Bishops, at annual meeting, invited to Catholic Worker dinner for peace

This article appears in the Fall bishops' meeting 2013 feature series. View the full series.

Baltimore — As the U.S. bishops start their annual meeting here Monday morning, they are facing a number of tough choices: who to elect as their new president, what tone to adopt in the new Pope Francis era, and how to engage the wider culture.

Another hard decision: Where to eat dinner each night, and with whom.

If the stakes on this one seem a bit more personal, perhaps they are. But Tomas Murray, a member of a Catholic Worker community in Ohio, thinks where the bishops choose to eat also sends a significant message about how they see the role of the U.S. Catholic church.

Murray is one of several people hosting an alternative dinner option for the prelates Tuesday night. They want the focus of their meal, held on the night of the annual assembly at which the bishops are also invited to a dinner in support of Catholic military chaplains, to be focused on peacemaking.

The U.S. bishops are meeting in Baltimore for their annual plenary assembly Monday through Thursday. 

Murray said the idea for the alternative meal came as he and the others reflected on the bishops' vote last year to support the sainthood cause for Dorothy Day, the New Yorker who with Peter Maurin co-founded the Catholic Worker.

Opening what they called a "house of hospitality" in 1933, the two launched a movement now emulated in small communities across the country that focus on living the works of mercy in various ways. One unifying theme: staunch opposition to war and war making.

"We were struck by the irony that last year at the fall conference, the bishops voted unanimously ... to progress the cause of Dorothy Day, and yet the biggest event of their conference is a dinner for chaplains," Murray said. "So we thought, 'Why don't we have a roundtable discussion and invite the bishops to it?' "

"We thought maybe it could be some way of maybe having an alternative meal where the focus is on peacemaking," he said.

Murray and others are hosting their meal, at which the menu is to include soup and reclaimed bread, at 6:30 p.m. Tuesday at Baltimore's historic St. Vincent de Paul Catholic parish. The parish is located about a mile north of the hotel where the U.S. bishops are meeting.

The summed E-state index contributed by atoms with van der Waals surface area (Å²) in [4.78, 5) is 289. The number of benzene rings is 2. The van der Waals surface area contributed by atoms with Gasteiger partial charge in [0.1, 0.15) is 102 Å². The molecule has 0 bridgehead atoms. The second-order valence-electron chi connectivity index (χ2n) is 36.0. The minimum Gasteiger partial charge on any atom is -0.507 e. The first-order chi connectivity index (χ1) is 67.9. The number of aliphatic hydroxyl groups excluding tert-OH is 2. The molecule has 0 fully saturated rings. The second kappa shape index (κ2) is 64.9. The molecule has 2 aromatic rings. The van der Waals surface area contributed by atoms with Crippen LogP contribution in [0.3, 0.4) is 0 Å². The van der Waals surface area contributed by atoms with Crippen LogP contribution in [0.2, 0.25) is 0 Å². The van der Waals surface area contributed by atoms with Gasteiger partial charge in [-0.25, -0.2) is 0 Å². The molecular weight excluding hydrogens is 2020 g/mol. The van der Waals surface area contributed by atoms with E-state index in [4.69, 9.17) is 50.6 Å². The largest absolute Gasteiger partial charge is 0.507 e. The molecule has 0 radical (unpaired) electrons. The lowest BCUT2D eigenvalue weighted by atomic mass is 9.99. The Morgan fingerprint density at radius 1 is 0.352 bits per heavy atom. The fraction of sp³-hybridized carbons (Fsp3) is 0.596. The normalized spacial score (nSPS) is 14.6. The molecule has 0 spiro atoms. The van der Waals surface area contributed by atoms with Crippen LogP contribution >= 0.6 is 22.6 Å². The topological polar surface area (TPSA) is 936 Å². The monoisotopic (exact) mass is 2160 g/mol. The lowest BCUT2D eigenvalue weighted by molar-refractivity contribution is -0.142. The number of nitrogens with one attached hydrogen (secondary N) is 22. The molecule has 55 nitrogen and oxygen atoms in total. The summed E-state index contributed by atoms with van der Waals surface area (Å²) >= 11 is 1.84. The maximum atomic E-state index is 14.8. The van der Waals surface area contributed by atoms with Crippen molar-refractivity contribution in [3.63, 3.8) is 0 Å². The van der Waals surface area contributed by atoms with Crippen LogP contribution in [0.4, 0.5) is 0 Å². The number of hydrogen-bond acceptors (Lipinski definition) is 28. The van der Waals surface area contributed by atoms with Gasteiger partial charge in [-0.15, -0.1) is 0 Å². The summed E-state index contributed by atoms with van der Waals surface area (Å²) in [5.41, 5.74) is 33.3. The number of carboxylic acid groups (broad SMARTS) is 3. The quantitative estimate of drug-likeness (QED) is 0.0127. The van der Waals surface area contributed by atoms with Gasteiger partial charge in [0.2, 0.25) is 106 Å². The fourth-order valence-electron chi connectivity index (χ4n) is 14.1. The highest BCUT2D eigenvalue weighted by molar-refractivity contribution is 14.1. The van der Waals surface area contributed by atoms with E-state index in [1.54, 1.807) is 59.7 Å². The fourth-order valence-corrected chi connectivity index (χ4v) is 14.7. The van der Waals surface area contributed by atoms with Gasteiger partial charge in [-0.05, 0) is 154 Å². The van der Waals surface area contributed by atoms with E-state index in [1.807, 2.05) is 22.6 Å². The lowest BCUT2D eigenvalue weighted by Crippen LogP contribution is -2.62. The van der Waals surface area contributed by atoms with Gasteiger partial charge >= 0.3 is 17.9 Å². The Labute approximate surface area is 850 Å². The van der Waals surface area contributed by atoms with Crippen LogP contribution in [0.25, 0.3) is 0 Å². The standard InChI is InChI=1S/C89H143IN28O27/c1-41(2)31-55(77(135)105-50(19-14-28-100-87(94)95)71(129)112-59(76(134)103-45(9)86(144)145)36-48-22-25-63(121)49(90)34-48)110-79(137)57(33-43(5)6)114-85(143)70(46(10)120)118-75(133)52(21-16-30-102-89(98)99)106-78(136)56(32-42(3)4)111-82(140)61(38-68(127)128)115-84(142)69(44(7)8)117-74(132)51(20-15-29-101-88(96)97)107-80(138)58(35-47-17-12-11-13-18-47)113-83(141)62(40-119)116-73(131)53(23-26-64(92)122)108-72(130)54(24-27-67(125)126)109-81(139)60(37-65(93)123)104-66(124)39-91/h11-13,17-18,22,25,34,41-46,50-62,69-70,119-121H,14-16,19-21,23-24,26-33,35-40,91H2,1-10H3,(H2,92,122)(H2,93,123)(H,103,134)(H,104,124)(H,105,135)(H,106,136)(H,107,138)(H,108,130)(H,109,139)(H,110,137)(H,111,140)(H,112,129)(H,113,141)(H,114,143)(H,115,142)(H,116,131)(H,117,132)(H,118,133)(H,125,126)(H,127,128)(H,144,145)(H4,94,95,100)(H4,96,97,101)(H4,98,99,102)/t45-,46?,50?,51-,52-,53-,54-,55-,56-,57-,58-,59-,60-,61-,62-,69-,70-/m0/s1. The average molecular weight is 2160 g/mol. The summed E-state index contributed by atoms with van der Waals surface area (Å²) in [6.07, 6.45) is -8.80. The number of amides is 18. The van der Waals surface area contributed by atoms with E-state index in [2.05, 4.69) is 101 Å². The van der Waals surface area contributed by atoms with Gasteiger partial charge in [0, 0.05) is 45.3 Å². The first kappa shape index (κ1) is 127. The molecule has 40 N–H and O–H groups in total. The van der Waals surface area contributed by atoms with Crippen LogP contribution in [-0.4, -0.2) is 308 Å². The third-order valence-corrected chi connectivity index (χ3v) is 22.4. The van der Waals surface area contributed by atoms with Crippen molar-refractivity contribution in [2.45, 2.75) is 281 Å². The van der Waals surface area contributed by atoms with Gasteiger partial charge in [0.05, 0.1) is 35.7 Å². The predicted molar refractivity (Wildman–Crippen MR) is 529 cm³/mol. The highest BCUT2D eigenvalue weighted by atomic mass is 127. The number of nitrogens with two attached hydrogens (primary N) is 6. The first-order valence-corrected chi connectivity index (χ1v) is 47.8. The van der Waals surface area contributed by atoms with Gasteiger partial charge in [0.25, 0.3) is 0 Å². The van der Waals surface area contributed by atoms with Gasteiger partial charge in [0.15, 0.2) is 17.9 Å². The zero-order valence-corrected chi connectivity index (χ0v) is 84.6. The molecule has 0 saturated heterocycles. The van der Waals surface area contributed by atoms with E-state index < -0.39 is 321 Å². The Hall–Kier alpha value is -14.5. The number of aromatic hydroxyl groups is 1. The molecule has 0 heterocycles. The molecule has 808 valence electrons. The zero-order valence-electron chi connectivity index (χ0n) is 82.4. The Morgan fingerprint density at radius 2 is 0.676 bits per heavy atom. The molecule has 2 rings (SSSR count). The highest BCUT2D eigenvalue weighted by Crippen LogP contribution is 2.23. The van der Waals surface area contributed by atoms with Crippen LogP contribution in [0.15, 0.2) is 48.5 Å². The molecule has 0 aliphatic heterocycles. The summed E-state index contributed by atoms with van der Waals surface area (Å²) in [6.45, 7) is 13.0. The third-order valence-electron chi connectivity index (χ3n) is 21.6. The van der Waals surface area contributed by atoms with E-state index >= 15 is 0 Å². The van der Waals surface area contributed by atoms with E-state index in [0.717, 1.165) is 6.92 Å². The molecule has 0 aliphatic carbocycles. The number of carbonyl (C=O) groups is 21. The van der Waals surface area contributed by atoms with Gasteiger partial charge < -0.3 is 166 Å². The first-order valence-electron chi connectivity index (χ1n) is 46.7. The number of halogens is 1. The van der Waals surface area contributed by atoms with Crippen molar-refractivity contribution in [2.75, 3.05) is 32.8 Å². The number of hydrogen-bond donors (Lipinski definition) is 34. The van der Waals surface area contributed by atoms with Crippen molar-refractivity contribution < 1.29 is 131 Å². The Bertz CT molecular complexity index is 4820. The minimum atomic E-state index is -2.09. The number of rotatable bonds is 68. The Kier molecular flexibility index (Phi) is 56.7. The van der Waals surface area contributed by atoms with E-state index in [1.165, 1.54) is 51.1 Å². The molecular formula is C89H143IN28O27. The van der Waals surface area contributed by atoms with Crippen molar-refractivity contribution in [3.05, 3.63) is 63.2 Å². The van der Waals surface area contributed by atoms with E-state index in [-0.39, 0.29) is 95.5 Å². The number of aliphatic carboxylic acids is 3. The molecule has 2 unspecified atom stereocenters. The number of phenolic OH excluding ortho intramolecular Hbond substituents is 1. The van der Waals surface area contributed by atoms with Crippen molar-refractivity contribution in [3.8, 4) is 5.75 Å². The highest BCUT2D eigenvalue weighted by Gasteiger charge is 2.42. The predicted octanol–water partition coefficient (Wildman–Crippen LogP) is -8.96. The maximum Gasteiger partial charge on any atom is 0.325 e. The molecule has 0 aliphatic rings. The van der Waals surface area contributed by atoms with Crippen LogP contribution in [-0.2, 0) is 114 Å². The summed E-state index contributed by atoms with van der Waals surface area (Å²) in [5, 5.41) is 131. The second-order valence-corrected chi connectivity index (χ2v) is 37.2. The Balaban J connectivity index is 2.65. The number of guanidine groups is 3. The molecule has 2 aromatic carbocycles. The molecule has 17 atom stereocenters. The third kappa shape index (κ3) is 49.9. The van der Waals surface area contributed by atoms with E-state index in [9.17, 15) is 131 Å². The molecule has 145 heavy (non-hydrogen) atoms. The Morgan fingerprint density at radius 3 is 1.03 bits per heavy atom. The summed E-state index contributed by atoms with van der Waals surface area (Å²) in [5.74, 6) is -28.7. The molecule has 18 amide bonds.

Murray said two bishops have already accepted an invitation: Bishop John Michael Botean, a cleric in the Romanian Greek-Catholic Church who is the bishop of the Romanian Catholic Eparchy of St George's in Canton, Ohio; and Indianapolis Archbishop Joseph Tobin.

Botean, who is a member of both the U.S. bishops' conference and the Romanian Catholic Synod, was noted during the beginning of the Iraq War for directly speaking out against the conflict. In a Lenten 2003 pastoral letter, he called it "objectively grave evil, a matter of mortal sin."

Botean also started the Alliance Catholic Worker in May and named the community's house of hospitality for Joshua Casteel, a U.S. Army soldier who said he experienced a spiritual awakening while serving as an interrogator at the Abu Ghraib prison in Iraq and was later granted conscientious objector status and honorably discharged.

A convert to Catholicism, Casteel died from cancer in August 2012.

Tobin, who has led the Indianapolis archdiocese since October 2012, was previously second-in-command at the Vatican's congregation in charge of matters of religious life.

While the U.S. bishops' spokeswoman did not return a call Friday for information about the bishops' dinner for military chaplains, the director of the Air Force's chaplains said Monday that their event is held by the Air Force and Army chaplain corps to thank the bishops for their support of chaplains.

Fr. John Kinney, who is the director of the Air Force's program, said the corps will also thank the bishops for lending priests to the archdiocese of the military services, which coordinates chaplains in all of the services.

New York Cardinal Timothy Dolan, the current president of the bishops' conference, is the promoter of Day's canonization cause. Dolan's predecessor in New York, the late Cardinal John O'Connor, started the cause in 2000. A Brooklyn native, Day died in 1980.

Murray said he expects "about 20 people" for the alternative dinner Tuesday, which he said will see a "small, simple Catholic Worker roundtable discussion."

Others involved in hosting the event are members of the Dorothy Day Catholic Worker House in Washington, the Viva House Catholic Worker in Baltimore, and the metropolitan D.C. chapter of Pax Christi USA.

Murray said they extended an invitation to the dinner to "about 30" of the some 300 bishops expected to attend the plenary assembly. Besides Botean and Tobin, Murray said several of the bishops invited said they already had a previous commitment.

[Joshua J. McElwee is NCR national correspondent. His email address is Follow him on Twitter: @joshjmac.]

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